Moving 11 Minutes Per Day Can Improve Your Health

There’s no denying that the pandemic has hampered activity levels. On top of exercising less, you are likely sitting more than normal too. However, a sedentary lifestyle can be hazardous to your health. Although this type of lifestyle may be a pandemic reality, there’s good news about the benefits of small move goals.

According to new research from the Norwegian School of Sports Medicine, just 11 minutes of daily, moderate exercise can provide long-term health benefits and increase your life span. Additionally, people who worked out at least 35 minutes per day saw the biggest results in terms of health, especially joint health.

Any movement, no matter the duration, is beneficial, as long as you accumulate enough of it. And, if you take your movement outside, you can improve your mental health in addition to your physical health. Start moving today, and talk to your doctor if you have questions about any lifestyle changes.

Mental Health Support During the Pandemic

Rarely has there been a greater need for mental health support than now. Before the pandemic, there were already shortages of mental health professionals. For example, there were 45 psychologists or psychiatrists for every 100,000 Americans. In some places, that ratio was just one professional per every 30,000 people. Additionally, Mental Health America data reveals almost a quarter of adults with a mental illness say they aren’t able to get the treatment they need.

As the pandemic continues to strain health care resources and take a toll on personal well-being, there are some ways to still receive mental health support. Telehealth is a great place to start receiving mental health care via video conferencing. Additional support resources include:

  1. Your primary care doctor, who can point you in the direction of mental health resources
  2. State psychological associations
  3. Work-based wellness and employee assistance programs
  4. The SAMHSA’s National Helpline, which is free, confidential and available
  5. 24/7 by calling 800-662-HELP (4357)
  6. The United Way’s free and confidential service for community resources

There’s hope on the horizon with COVID-19 vaccine rollouts, but the pandemic is still evolving. Continue to check in with yourself and reach out for help.

Read More

Observed every April, Alcohol Awareness Month is meant to raise awareness about alcohol use and break the stigma by discussing how alcohol-use disorders affect individuals, families, and communities. This year is especially critical as COVID-19 restrictions and stress can increase your susceptibility to substance misuse, addiction, and relapse. In fact, alcohol sales in the United States have grown nearly 30% in the last year.

Alcohol abuse can affect both your personal and professional life. Prolonged drinking puts you at risk for developing serious health complications—such as high blood pressure, heart disease, liver disease, and stroke— and can trigger other life-threatening consequences.

Know the warning signs

Alcohol use disorder can be mild, moderate, or severe, based on the number of symptoms you experience. Keep in mind that symptoms often occur at the same time. It can also include both periods of alcohol intoxication and withdrawal symptoms—such as sweating, shaking, and nausea.

Common physical and behavioral signs and symptoms of alcohol misuse include the following:

  1. Feeling irritable or experiencing mood swings
  2. Having poor coordination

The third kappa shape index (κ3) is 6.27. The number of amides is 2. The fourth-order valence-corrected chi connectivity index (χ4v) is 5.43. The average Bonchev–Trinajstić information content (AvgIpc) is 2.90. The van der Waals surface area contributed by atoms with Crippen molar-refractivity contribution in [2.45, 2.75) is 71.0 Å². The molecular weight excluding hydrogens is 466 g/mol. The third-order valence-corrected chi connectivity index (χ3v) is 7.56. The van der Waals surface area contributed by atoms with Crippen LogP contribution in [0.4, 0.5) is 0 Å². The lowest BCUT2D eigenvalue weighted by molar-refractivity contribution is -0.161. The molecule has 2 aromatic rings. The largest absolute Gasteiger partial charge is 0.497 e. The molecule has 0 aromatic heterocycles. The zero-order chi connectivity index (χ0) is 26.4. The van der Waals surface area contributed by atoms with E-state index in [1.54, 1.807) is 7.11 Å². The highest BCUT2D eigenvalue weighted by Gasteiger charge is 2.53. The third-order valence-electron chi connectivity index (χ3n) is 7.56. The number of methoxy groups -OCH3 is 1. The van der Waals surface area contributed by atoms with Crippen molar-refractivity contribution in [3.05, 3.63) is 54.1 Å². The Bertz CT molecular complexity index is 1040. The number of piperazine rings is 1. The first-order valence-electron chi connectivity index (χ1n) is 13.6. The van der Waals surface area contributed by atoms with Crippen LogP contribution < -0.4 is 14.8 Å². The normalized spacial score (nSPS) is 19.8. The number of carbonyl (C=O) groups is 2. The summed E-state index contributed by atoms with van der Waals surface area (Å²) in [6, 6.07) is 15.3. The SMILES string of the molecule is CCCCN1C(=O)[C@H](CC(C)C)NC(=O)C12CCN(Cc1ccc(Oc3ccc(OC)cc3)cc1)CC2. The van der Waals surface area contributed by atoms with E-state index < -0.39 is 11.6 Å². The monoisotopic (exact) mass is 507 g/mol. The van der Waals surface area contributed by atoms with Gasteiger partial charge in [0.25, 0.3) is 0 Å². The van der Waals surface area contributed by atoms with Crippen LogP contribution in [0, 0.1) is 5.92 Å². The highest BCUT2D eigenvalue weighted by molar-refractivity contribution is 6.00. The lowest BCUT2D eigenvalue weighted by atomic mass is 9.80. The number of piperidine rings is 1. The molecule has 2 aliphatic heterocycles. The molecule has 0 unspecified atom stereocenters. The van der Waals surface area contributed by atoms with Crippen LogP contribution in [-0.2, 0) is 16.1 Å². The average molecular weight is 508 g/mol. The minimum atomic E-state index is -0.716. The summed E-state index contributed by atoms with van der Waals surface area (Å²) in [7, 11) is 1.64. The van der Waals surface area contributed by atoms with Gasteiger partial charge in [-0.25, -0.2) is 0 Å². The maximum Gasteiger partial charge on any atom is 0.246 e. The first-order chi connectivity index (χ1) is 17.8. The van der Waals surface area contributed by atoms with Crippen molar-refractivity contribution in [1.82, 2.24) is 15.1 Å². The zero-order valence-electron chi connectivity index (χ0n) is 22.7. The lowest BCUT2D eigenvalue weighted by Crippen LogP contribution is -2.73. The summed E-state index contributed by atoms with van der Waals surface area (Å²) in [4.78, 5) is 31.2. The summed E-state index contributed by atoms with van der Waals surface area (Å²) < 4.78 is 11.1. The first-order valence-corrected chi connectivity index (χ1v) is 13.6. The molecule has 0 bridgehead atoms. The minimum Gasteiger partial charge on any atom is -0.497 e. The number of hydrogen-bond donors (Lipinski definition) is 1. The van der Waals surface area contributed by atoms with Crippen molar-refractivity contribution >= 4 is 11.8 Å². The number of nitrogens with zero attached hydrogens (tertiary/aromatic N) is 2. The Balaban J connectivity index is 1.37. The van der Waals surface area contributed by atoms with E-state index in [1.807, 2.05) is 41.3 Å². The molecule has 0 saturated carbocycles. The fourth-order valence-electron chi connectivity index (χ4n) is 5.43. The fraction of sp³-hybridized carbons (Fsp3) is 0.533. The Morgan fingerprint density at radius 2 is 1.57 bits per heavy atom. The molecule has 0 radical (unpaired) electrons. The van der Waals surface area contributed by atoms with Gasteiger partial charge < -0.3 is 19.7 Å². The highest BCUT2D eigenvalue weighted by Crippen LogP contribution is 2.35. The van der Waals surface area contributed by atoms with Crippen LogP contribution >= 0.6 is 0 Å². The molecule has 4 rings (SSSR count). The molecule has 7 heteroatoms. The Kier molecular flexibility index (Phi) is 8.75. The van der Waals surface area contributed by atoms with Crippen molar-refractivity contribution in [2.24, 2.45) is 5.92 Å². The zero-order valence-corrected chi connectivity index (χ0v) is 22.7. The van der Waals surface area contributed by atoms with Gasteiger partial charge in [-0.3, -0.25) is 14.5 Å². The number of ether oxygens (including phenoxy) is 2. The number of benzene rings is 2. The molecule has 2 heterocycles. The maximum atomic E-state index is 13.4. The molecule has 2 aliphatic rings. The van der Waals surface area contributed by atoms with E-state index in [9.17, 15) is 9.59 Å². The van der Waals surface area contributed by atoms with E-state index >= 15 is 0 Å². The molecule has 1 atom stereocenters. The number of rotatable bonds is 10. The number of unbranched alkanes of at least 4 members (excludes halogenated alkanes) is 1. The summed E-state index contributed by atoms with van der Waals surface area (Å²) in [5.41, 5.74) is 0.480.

3. Showing signs of slurred speech
  4. Experiencing blackouts or short-term memory loss
  5. Isolating from friends and family
  6. Failing to complete responsibilities and obligations at home or work
  7. Drinking alone or in secrecy
  8. Making excuses for drinking, such as to relax or deal with stress
  9. Engaging in risky behavior, such as drunk driving

If you or a loved one are concerned about alcohol use, talk to a doctor or use the Substance Abuse and Mental Health Services Administration’s (SAMHSA) National Helpline by calling 800-662-HELP (4357).

Moving 11 Minutes Per Day Can Improve Your Health

There’s no denying that the pandemic has hampered activity levels. On top of exercising less, you are likely sitting more than normal too. However, a sedentary lifestyle can be hazardous to your health. Although this type of lifestyle may be a pandemic reality, there’s good news about the benefits of small move goals.

According to new research from the Norwegian School of Sports Medicine, just 11 minutes of daily, moderate exercise can provide long-term health benefits and increase your life span. Additionally, people who worked out at least 35 minutes per day saw the biggest results in terms of health, especially joint health.

Any movement, no matter the duration, is beneficial, as long as you accumulate enough of it. And, if you take your movement outside, you can improve your mental health in addition to your physical health. Start moving today, and talk to your doctor if you have questions about any lifestyle changes.

Mental Health Support During the Pandemic

Rarely has there been a greater need for mental health support than now. Before the pandemic, there were already shortages of mental health professionals. For example, there were 45 psychologists or psychiatrists for every 100,000 Americans. In some places, that ratio was just one professional per every 30,000 people. Additionally, Mental Health America data reveals almost a quarter of adults with a mental illness say they aren’t able to get the treatment they need.

As the pandemic continues to strain health care resources and take a toll on personal well-being, there are some ways to still receive mental health support. Telehealth is a great place to start receiving mental health care via video conferencing. Additional support resources include:

  1. Your primary care doctor, who can point you in the direction of mental health resources
  2. State psychological associations
  3. Work-based wellness and employee assistance programs
  4. The SAMHSA’s National Helpline, which is free, confidential and available
  5. 24/7 by calling 800-662-HELP (4357)
  6. The United Way’s free and confidential service for community resources

There’s hope on the horizon with COVID-19 vaccine rollouts, but the pandemic is still evolving. Continue to check in with yourself and reach out for help.